- Things to do
- Book Now
- Things to do
- Award Winning Cottages
- Contact Us
- Book Now
As we are sure most of our customers are aware, the walking in the Highlands of Scotland is amongst the best in Europe, if not the world. To help you find the walk that best suits your requirements, please take a look at the links below:
This is one of our favourite walks in the area! The Fyrish monument can be seen clearly from miles around. You’ll be rewarded with stunning views of the Black Isle, Ben Wyvis and the Cromarty Firth.
This is a wonderful opportunity to see what the locals of Evanton – circa 1782 – built! Sir Hector Munro, 8th [8th what?} of Novar, had served in India as a general. He returned from India to find local residents being cleared off the land as survival was becoming a real problem. It is said he paid them 1 penny per stone taken to the top of this hill. It is also said that Sir Hector rolled stones from the top to the bottom, thereby extending the amount of time worked by the locals so he could pay them for extra hours!
The walk starts at the car park northeast of the hill at OS grid NH627715. The monument represents the Gate of Negapatam, a pot in Madras, India which General Munro took for the British in 1781. The monument is visible from nearly anywhere in the parishes of Kiltearn and Alness.
This is a day trip and I think we should have a map on the site of where the car park is at Garve and the route up to the trig point.
The iconic Ben Wyvis is just shy of 3500 feet AMSL, so it’s a good walk. Our guests should be sure to wear suitable footwear and clothing for the weather conditions. The car park and starting point is in Garve, 20 minutes from Highland Farm Cottages.
Spot jumping salmon as they make their way upstream to spawn! Kids love this relatively short walk and ours like to build in a visit to the ice cream shop in Strathpeffer on the way back to Highland Farm Cottages. Unusual and hard-to-find iconic “Irn-Bru”-flavoured ice cream is available here. Disgusting – but don’t take my word for it!
From April to October you’ll find many locals and tourists take advantage of the calm waters of Loch Achilty. There is a beautiful picnic area here – great for the family, and plenty of places to BBQ, too.
Entirely free-of-charge and if you time it well (high or rising tide) you’ll often see one of Europe’s biggest pods of bottle-nosed dolphins.
Whilst you’re there. . . Chanonry Point is where The Brahan Seer – known in his native Scottish Gaelic as Coinneach Odhar, a.k.a. Kenneth Mackenzie – was allegedly burnt in a spiked tar barrel, on the command of the Earl’s wife, Lady Seaforth.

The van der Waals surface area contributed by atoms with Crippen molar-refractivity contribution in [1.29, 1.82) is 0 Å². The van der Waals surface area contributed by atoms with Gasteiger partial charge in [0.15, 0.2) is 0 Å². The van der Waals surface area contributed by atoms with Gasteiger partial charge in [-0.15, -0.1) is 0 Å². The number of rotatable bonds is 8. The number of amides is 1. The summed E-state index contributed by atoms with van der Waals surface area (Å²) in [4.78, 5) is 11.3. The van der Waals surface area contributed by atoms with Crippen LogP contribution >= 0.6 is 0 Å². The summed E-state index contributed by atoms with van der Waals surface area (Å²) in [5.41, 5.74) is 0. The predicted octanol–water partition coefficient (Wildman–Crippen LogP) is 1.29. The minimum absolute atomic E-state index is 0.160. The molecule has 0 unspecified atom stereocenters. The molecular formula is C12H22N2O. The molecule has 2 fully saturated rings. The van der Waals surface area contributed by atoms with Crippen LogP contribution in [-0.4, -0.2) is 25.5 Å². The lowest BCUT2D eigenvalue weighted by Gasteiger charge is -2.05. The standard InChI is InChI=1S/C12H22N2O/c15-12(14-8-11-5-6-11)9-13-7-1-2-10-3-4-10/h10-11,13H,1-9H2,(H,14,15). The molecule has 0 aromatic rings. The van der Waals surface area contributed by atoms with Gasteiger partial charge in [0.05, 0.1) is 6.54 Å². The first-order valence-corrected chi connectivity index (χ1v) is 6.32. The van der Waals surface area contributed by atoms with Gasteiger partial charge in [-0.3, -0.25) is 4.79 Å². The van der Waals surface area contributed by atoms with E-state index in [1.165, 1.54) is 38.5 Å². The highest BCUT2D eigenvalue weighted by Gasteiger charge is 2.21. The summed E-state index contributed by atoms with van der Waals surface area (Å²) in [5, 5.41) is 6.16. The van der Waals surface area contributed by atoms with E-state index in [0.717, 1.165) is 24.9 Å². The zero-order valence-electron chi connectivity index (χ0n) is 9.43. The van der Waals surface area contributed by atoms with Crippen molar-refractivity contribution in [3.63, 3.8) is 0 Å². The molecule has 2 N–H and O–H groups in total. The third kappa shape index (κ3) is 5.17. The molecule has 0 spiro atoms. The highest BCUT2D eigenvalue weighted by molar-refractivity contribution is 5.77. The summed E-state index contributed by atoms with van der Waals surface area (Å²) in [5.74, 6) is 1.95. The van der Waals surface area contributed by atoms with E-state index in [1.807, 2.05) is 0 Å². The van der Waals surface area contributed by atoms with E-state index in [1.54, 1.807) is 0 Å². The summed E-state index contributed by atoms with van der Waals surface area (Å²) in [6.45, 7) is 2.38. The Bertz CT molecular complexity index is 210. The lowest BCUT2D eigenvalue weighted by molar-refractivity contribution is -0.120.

He lived in the 17th century. According to legend, he could predict the future. He met an untimely death after reporting to Lady Seaforth that her husband, the absent Earl of Seaforth, was having sexual adventures with one or more women in Paris. This outraged Lady Seaforth: it cast her husband in a scandalous light, and heaped embarrassment on her. However, it was ultimately much worse for poor Kenneth Mackenzie!
Close to Chanonry Point and its pod of dolphins, this sandy beach allows good swimming in the summer months with clear, clean shallow waters extending quite some way out. Great rock pools to explore/jump in from. When it all gets too much, there’s a nice wee café on the beachfront that serves soup, sandwiches, teas and coffees. There is also a supply of children’s fishing nets, buckets and spades to help build the ultimate sandcastle.
The Fairy Glen was once known for ‘well-dressing’ ceremonies, whereby local children would decorate springs with flowers in the hope that the fairies would keep the water clean. Take a walk along its beautiful woodland paths, and look out for waterfalls and the ‘Money Tree’. It features hundreds of old coins hammered into its bark as offerings to the fairies.
When you’re finished at Rosemarkie you can either grab excellent fish and chips from Fortrose, visit the Fortrose Café which is receiving great reviews right now or if you feel like pizza, try Suttor’s Creek in Cromarty. We also like The Cromarty Hotel or the Allangrange for dinner. All have great reports – we’d welcome your take on them.
Not just for skiing! There is a year-round funicular railway, with stunning views for up to 100 miles on a clear day! An hour south of Highland Farm Cottages, near Aviemore just off the A9.